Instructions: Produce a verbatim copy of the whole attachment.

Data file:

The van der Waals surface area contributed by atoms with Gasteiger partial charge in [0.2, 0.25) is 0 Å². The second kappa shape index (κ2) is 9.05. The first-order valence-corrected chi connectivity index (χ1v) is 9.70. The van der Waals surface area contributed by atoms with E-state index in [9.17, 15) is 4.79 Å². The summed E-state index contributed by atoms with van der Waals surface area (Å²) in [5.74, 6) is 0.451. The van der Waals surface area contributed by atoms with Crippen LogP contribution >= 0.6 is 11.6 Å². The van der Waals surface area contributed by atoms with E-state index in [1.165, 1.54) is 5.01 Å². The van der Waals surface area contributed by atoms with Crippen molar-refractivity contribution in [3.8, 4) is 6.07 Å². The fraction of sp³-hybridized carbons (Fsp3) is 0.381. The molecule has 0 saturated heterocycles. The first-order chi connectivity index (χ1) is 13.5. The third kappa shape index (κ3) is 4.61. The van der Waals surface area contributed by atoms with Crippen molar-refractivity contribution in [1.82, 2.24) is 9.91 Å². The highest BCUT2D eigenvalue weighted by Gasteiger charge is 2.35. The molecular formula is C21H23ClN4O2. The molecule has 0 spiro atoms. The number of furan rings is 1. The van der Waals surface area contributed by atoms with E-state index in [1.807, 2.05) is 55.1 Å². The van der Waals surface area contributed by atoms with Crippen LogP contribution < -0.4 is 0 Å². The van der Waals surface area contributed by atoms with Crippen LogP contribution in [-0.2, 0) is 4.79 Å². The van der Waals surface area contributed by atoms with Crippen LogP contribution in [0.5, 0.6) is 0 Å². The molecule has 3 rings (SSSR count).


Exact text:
The van der Waals surface area contributed by atoms with Gasteiger partial charge in [0.2, 0.25) is 0 Å². The second kappa shape index (κ2) is 9.05. The first-order valence-corrected chi connectivity index (χ1v) is 9.70. The van der Waals surface area contributed by atoms with E-state index in [9.17, 15) is 4.79 Å². The summed E-state index contributed by atoms with van der Waals surface area (Å²) in [5.74, 6) is 0.451. The van der Waals surface area contributed by atoms with Crippen LogP contribution >= 0.6 is 11.6 Å². The van der Waals surface area contributed by atoms with E-state index in [1.165, 1.54) is 5.01 Å². The van der Waals surface area contributed by atoms with Crippen molar-refractivity contribution in [3.8, 4) is 6.07 Å². The fraction of sp³-hybridized carbons (Fsp3) is 0.381. The molecule has 0 saturated heterocycles. The first-order chi connectivity index (χ1) is 13.5. The third kappa shape index (κ3) is 4.61. The van der Waals surface area contributed by atoms with Crippen molar-refractivity contribution in [1.82, 2.24) is 9.91 Å². The highest BCUT2D eigenvalue weighted by Gasteiger charge is 2.35. The molecular formula is C21H23ClN4O2. The molecule has 0 spiro atoms. The number of furan rings is 1. The van der Waals surface area contributed by atoms with E-state index in [1.807, 2.05) is 55.1 Å². The van der Waals surface area contributed by atoms with Crippen LogP contribution < -0.4 is 0 Å². The van der Waals surface area contributed by atoms with Crippen LogP contribution in [-0.2, 0) is 4.79 Å². The van der Waals surface area contributed by atoms with Crippen LogP contribution in [0.5, 0.6) is 0 Å². The molecule has 3 rings (SSSR count).